Cry Danger depicts the ever-so-thin tightrope Mulloy must walk across as he attempts to find out who stole the money so he can free his wrongly accused friend, Danny Morgan, from prison. Even as he attempts to do the right thing, to all the observers around him, he only appears to be acting as the criminal he always was.
As Nancy Morgan, Mulloy’s former flame who ended up marrying his friend Danny, Rhonda Fleming becomes what seems to be his only way out. During his numerous attempts to set the record straight by attempting to expose seedy bookie Louie Castro (William Conrad) as the real mastermind behind the heist, Nancy tells him that by remaining proximal to those potentially culpable for the crime, he will only appear to be acting criminally.
Unfortunately, noir has a rocky track record with its female characters, and Nancy is no exception; Mulloy’s greatest folly, aside from risking another stint in jail, is underestimating Nancy. Though in many instances she appears the archetypal damsel in distress, she is every bit as cunning and methodical as her male counterparts.
Cry Danger thus becomes a minor examination of how the consequences of choices and actions can limit a person in the future. Fatalism, one of the common undercurrents in noir philosophy, comes to the forefront here: Mulloy may think he has the ability to determine his new life, but choices made both by him and others have already set his life in motion. He is condemned to criminality, no matter how he moves.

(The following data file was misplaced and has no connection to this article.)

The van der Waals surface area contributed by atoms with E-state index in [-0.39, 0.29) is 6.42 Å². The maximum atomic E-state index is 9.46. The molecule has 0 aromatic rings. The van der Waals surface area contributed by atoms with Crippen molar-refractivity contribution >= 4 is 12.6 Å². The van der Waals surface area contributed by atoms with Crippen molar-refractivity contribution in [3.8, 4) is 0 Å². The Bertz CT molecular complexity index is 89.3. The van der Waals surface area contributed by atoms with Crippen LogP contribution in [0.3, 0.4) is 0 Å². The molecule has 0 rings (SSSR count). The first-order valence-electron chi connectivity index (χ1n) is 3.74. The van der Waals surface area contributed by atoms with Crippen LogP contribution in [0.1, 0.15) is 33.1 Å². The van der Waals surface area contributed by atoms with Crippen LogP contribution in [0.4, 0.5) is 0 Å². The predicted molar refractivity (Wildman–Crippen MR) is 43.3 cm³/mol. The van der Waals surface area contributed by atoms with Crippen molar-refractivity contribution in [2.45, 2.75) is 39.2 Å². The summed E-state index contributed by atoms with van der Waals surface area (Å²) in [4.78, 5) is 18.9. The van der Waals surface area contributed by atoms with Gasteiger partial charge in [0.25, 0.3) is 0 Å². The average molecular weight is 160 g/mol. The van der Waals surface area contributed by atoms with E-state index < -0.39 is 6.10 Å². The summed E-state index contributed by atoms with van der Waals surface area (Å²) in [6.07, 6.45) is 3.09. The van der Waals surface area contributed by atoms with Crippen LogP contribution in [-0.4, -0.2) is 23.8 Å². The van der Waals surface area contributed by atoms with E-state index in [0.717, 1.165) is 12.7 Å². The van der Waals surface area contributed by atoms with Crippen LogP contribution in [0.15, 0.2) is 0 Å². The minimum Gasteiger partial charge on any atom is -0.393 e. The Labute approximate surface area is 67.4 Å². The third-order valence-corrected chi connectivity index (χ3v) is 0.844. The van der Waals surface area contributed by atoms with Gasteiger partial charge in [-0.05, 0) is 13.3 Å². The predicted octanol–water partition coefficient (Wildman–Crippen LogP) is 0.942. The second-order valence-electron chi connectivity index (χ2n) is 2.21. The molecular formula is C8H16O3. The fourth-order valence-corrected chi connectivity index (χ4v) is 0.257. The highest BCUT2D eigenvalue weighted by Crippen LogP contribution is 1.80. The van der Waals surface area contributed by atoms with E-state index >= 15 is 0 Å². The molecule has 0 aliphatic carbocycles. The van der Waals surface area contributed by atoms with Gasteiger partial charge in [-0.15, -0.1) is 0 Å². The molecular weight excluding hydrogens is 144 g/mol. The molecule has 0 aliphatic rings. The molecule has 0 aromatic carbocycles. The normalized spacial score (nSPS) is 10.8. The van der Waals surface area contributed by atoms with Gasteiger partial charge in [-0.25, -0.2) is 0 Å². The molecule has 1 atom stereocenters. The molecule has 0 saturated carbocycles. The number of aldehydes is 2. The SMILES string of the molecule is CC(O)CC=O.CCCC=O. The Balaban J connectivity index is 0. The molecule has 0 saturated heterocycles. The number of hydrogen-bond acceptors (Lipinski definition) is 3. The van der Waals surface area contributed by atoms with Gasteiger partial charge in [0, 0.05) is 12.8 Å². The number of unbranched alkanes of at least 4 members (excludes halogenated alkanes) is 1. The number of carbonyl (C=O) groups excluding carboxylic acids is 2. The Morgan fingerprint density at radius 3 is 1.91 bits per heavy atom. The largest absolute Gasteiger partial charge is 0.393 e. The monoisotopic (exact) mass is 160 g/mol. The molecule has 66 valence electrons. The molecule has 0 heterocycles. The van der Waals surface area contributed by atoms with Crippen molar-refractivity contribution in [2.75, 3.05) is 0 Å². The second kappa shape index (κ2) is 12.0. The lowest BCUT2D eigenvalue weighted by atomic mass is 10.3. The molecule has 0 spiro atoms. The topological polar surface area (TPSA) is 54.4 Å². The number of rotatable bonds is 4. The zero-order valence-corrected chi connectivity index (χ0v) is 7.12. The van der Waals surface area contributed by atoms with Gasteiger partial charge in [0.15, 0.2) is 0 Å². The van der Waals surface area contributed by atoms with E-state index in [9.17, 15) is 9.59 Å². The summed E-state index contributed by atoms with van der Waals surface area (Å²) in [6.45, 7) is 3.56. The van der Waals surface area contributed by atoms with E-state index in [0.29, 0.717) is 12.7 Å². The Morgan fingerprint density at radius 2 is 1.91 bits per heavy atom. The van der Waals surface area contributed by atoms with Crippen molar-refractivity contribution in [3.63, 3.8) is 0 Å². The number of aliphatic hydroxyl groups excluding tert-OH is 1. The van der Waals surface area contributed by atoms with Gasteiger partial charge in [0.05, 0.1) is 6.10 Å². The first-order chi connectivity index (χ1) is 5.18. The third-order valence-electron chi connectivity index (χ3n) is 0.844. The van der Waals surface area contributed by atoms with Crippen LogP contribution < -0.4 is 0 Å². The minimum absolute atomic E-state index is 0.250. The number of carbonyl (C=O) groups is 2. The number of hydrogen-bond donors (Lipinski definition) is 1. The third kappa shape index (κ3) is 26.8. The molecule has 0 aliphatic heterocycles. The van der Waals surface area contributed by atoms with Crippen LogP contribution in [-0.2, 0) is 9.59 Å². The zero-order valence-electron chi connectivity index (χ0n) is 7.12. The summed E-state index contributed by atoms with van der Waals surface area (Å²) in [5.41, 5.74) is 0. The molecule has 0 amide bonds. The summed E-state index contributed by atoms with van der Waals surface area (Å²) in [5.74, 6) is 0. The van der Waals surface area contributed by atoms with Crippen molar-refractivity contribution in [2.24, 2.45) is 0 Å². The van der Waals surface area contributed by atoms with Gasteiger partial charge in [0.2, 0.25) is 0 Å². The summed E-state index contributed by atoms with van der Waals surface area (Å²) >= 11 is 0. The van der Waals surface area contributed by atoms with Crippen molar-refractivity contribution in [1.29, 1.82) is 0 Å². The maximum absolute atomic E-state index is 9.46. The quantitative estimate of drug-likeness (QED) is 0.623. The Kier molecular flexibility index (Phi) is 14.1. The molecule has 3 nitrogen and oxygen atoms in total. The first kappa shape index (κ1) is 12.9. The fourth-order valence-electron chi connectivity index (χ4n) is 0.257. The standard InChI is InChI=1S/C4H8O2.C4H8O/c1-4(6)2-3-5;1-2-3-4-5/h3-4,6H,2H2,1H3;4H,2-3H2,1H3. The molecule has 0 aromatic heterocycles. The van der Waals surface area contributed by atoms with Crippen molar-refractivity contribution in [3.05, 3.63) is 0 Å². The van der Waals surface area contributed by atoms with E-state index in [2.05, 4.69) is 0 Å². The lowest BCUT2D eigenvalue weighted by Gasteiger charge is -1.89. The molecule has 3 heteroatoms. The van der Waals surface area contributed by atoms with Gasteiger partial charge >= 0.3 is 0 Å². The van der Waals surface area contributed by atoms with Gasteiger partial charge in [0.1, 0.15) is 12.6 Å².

Cry Danger is not a long investment time-wise, and its twists and turns can be foreseen with relative ease as the end approaches, but that doesn’t mean that the film doesn’t leave numerous probing dilemmas in its wake. A simply arranged complex film, Cry Danger is a low-key example of noir elegance.
// Short Ends and Leader
"The titular Boy With the Green Hair becomes something of a statement for the tumultuous feelings of Americans during World War II.READ the article